The Legsislative Ledger

 February 2012
ASDA Advocacy
Register for National Dental Student Lobby Day

Make a difference! Join other dental students in Washington, D.C. for National Dental Student Lobby Day, April 16-17. Advocate for your profession as you meet with members of Congress to talk about dental legislation. Talk to your ASDA chapter leaders to get registered. More information is available here.
Virginia Holds Advocacy Week
Virginia Commonwealth University (VCU) held their second annual advocacy week in January. They kicked it off with coffee and donuts on Monday for a caffeinated and sugary start to their ADPAC week. Tuesday followed with an ADPAC lunch & learn and then an ASDA sponsored lunch & learn on Wednesday. VCU students learned how to lobby and went over talking points to lobby in Richmond, Va., on Thursday. The week concluded with a wine, beer and cheese tasting social with Richmond Delegate Carr. 
Connecticut Students Attend Fundraiser
Five University of Connecticut students attended a fundraiser for the Connecticut Senate Republicans leadership sponsored by the Connecticut Dental Political Action Committee. They enjoyed the opportunity to talk in a personal and relaxed atmosphere with local legislators and involved dentists. The senators seemed especially interested in hearing about life as a dental student and factors influencing our post-graduate decisions.
UNLV Getting Involved
University of Nevada, Las Vegas (UNLV) is planning for an ADPAC drive and has invited the ADPAC district trustee to speak at their chapter. They are at the forefront of teaching their members the importance of being involved and influencing dental policy. UNLV ASDA is also working with other organizations to address a law that protects dentists, but not dental students, from a violent attack by a patient. They are working to incorporate professional school students of all backgrounds to be included in this law, protecting the safety of Nevada students.
From the States

Year in Review

2011 in Washington was a contentious year filled with political gridlock and Congressional approval ratings at an all time low. It was a difficult climate to advocate for the sciences, public health and higher education. As with every year, there were successes and challenges but much was accomplished.


A big success was the introduction of the Breaking Barriers to Oral Health Care Act of 2011 by Representative Mike Simpson (R-ID). This comprehensive bill aims to address the key issues facing the modern dental patient and would increase the quality of care for many patients. 


Some other key issues:

  • Legislation was passed to include dentists and dental facilities in the federal disaster response framework.
  • Opposition to many austerity measures including eliminating the Division of Oral Health in the CDC, funding cuts to the Medicare Graduate Medical Education Program and cuts in Federal Stafford loans for graduate and professional students. (WU)
From the States

Dental Benefit Program Update and Health Care Reform Status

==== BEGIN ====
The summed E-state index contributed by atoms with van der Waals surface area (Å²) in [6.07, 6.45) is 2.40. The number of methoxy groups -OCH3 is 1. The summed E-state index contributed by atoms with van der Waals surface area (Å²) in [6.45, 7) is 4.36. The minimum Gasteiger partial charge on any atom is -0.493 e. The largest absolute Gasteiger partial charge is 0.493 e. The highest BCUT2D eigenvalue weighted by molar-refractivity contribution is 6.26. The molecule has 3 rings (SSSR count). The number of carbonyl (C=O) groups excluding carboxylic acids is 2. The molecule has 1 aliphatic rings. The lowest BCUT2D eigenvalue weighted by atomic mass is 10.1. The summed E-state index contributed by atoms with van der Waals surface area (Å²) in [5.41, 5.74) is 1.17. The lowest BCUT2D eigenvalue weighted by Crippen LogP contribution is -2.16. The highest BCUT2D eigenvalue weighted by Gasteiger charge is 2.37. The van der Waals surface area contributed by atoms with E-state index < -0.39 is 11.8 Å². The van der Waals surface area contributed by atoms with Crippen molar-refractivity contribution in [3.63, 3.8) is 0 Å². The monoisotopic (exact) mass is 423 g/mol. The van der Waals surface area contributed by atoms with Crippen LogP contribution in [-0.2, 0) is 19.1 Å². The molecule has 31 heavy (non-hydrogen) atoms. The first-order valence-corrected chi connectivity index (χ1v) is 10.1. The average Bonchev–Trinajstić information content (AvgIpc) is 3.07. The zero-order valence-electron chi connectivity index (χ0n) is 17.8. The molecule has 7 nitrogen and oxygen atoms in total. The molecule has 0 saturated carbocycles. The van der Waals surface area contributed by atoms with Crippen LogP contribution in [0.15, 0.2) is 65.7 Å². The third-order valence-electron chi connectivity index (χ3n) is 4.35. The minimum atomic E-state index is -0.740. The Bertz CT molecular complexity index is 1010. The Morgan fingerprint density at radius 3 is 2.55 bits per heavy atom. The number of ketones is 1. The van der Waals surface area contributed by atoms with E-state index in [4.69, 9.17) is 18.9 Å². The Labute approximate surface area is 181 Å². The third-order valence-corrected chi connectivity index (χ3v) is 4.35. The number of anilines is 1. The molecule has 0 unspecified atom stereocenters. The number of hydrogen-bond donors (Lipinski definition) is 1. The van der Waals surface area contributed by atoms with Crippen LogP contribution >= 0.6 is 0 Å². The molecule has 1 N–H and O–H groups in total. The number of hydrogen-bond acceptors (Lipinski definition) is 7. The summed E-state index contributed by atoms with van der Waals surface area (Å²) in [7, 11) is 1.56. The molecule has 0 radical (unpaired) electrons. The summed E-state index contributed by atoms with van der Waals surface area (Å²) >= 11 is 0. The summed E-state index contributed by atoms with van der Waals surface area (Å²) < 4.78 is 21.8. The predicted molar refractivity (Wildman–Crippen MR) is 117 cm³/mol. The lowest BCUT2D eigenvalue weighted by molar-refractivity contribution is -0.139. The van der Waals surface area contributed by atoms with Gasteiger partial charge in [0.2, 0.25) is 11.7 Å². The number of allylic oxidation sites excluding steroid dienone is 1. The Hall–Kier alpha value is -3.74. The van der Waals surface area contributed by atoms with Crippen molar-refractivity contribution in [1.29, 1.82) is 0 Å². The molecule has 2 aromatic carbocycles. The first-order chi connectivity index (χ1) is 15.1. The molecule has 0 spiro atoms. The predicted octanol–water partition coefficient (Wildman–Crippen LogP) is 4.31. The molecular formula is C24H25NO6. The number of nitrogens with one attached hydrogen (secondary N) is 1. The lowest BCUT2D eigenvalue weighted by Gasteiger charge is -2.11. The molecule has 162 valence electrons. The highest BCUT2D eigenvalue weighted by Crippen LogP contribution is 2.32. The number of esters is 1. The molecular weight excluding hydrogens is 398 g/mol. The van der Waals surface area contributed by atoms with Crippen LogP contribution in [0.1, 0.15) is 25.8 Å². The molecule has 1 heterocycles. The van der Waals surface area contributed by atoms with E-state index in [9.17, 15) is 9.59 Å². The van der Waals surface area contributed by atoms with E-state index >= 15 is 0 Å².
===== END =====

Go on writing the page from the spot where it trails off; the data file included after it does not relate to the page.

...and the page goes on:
Federal rules have been adopted to govern how the provisions of The Patient Protection and Affordable Care Act (ACA) will be applied. A major regulation adopted will require health insurance companies to spend at least 80 percent of consumers' premiums on medical care as opposed to income, overhead and marketing expenses. If an insurance company fails to meet this regulation they will be forced to offer rebates to their consumers (SLR, 2-3)

Non-covered Services

Twenty four states introduced legislation to limit the ability of dental benefit plans to cap fees for non-covered services provided by a contracting dentist. Ten of these states enacted their laws this year. Now over half of all states have non-covered services legislation after only two years of campaigning to achieve these policies (SLR, 3). 

Dental Contract Disclosure

A new Minnesota law requires dental organizations to disclose any changes in terms or amendments to contracts at least 90 days before the proposed change. The same law also defines how a dental organization can audit a dental provider. The dental organization must give the provider written notice as to the reason of the audit, how it will go about the audit of patient charts, and how the provider should proceed after the audit is concluded (SLR, 3-4). 

Quote of the Month

"Don't find fault, find a remedy."  

---- George Eliot

Some information published in this newsletter is credited to the
ADEA Washington Update (WU) and the ADA State Legislative Report (SLR).
In This Issue
-Register for Lobby Day
-Virginia Holds Advocacy Week
-Connecticut Students Attend Fundraiser
-UNLV Getting Involved
-Year in Review
-Health Care Reform Status
-Non-covered Services
-Dental Contract Disclosure
Legislative Grassroots Network

Veena Vaidyanathan, Pacific '12

Vice Chair
Aruna Rao, Minnesota '12

Regional Legislative Coordinators
Namrata Gupte, Tufts '12
Crystal Ammori, Michigan '13
Aaron Bumann, Minnesota '13

District 9 Trustee
Emily Moers, San Antonio '14

Vice President
Brittany Dean, Washington '12

Staff Liaison
Meghan Keelean, CMP